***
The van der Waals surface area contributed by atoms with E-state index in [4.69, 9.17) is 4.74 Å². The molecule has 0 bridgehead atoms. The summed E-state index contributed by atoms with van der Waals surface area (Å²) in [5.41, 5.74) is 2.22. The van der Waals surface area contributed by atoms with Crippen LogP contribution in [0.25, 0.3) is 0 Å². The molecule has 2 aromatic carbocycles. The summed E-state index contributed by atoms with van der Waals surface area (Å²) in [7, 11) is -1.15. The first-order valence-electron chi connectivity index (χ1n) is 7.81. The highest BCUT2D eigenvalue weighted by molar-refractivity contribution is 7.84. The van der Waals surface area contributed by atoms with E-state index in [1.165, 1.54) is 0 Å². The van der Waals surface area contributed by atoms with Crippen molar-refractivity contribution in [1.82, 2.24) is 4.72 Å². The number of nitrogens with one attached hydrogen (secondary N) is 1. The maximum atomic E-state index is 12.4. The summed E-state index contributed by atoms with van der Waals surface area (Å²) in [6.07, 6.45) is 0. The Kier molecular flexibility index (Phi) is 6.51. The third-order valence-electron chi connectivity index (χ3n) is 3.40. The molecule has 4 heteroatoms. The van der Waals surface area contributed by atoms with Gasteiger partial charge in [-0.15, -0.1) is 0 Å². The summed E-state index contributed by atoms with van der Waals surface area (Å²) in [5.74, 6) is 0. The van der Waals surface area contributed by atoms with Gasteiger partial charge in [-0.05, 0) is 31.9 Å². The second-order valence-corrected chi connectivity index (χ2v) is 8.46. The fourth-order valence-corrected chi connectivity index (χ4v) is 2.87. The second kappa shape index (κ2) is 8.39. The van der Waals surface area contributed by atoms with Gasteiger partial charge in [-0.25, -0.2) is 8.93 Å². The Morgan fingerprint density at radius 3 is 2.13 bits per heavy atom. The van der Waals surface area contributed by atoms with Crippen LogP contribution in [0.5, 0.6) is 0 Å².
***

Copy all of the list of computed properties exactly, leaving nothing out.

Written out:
The van der Waals surface area contributed by atoms with E-state index in [4.69, 9.17) is 4.74 Å². The molecule has 0 bridgehead atoms. The summed E-state index contributed by atoms with van der Waals surface area (Å²) in [5.41, 5.74) is 2.22. The van der Waals surface area contributed by atoms with Crippen LogP contribution in [0.25, 0.3) is 0 Å². The molecule has 2 aromatic carbocycles. The summed E-state index contributed by atoms with van der Waals surface area (Å²) in [7, 11) is -1.15. The first-order valence-electron chi connectivity index (χ1n) is 7.81. The highest BCUT2D eigenvalue weighted by molar-refractivity contribution is 7.84. The van der Waals surface area contributed by atoms with E-state index in [1.165, 1.54) is 0 Å². The van der Waals surface area contributed by atoms with Crippen molar-refractivity contribution in [1.82, 2.24) is 4.72 Å². The number of nitrogens with one attached hydrogen (secondary N) is 1. The maximum atomic E-state index is 12.4. The summed E-state index contributed by atoms with van der Waals surface area (Å²) in [6.07, 6.45) is 0. The Kier molecular flexibility index (Phi) is 6.51. The third-order valence-electron chi connectivity index (χ3n) is 3.40. The molecule has 4 heteroatoms. The van der Waals surface area contributed by atoms with Gasteiger partial charge in [-0.15, -0.1) is 0 Å². The summed E-state index contributed by atoms with van der Waals surface area (Å²) in [5.74, 6) is 0. The van der Waals surface area contributed by atoms with Gasteiger partial charge in [-0.05, 0) is 31.9 Å². The second-order valence-corrected chi connectivity index (χ2v) is 8.46. The fourth-order valence-corrected chi connectivity index (χ4v) is 2.87. The second kappa shape index (κ2) is 8.39. The van der Waals surface area contributed by atoms with Gasteiger partial charge in [-0.25, -0.2) is 8.93 Å². The Morgan fingerprint density at radius 3 is 2.13 bits per heavy atom. The van der Waals surface area contributed by atoms with Crippen LogP contribution in [0.5, 0.6) is 0 Å².